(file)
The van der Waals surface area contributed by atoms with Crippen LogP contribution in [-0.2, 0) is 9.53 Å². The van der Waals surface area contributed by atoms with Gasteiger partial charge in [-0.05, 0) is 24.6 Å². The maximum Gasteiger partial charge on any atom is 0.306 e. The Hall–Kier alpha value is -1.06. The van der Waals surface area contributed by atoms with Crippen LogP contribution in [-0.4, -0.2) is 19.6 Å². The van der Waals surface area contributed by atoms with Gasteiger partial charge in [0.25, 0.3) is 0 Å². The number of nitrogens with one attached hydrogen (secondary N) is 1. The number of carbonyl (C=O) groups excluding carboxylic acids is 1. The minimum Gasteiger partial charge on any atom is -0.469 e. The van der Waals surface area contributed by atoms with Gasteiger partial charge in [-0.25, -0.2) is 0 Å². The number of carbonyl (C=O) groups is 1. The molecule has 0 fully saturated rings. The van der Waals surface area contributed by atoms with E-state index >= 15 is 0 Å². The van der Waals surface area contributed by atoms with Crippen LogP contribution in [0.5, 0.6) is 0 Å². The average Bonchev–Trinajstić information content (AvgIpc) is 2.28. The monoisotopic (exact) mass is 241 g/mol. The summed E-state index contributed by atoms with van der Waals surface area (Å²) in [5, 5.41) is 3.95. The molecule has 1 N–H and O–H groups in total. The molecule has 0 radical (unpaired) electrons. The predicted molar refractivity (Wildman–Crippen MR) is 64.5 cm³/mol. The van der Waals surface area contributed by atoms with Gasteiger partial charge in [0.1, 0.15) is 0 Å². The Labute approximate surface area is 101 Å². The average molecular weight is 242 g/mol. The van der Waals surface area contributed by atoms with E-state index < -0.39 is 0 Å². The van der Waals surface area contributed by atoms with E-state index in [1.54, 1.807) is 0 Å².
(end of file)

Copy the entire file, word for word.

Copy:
The van der Waals surface area contributed by atoms with Crippen LogP contribution in [-0.2, 0) is 9.53 Å². The van der Waals surface area contributed by atoms with Gasteiger partial charge in [-0.05, 0) is 24.6 Å². The maximum Gasteiger partial charge on any atom is 0.306 e. The Hall–Kier alpha value is -1.06. The van der Waals surface area contributed by atoms with Crippen LogP contribution in [-0.4, -0.2) is 19.6 Å². The van der Waals surface area contributed by atoms with Gasteiger partial charge in [0.25, 0.3) is 0 Å². The number of nitrogens with one attached hydrogen (secondary N) is 1. The number of carbonyl (C=O) groups excluding carboxylic acids is 1. The minimum Gasteiger partial charge on any atom is -0.469 e. The van der Waals surface area contributed by atoms with Gasteiger partial charge in [-0.25, -0.2) is 0 Å². The number of carbonyl (C=O) groups is 1. The molecule has 0 fully saturated rings. The van der Waals surface area contributed by atoms with E-state index >= 15 is 0 Å². The van der Waals surface area contributed by atoms with Crippen LogP contribution in [0.5, 0.6) is 0 Å². The average Bonchev–Trinajstić information content (AvgIpc) is 2.28. The monoisotopic (exact) mass is 241 g/mol. The summed E-state index contributed by atoms with van der Waals surface area (Å²) in [5, 5.41) is 3.95. The molecule has 1 N–H and O–H groups in total. The molecule has 0 radical (unpaired) electrons. The predicted molar refractivity (Wildman–Crippen MR) is 64.5 cm³/mol. The van der Waals surface area contributed by atoms with Gasteiger partial charge in [0.1, 0.15) is 0 Å². The Labute approximate surface area is 101 Å². The average molecular weight is 242 g/mol. The van der Waals surface area contributed by atoms with E-state index < -0.39 is 0 Å². The van der Waals surface area contributed by atoms with E-state index in [1.54, 1.807) is 0 Å².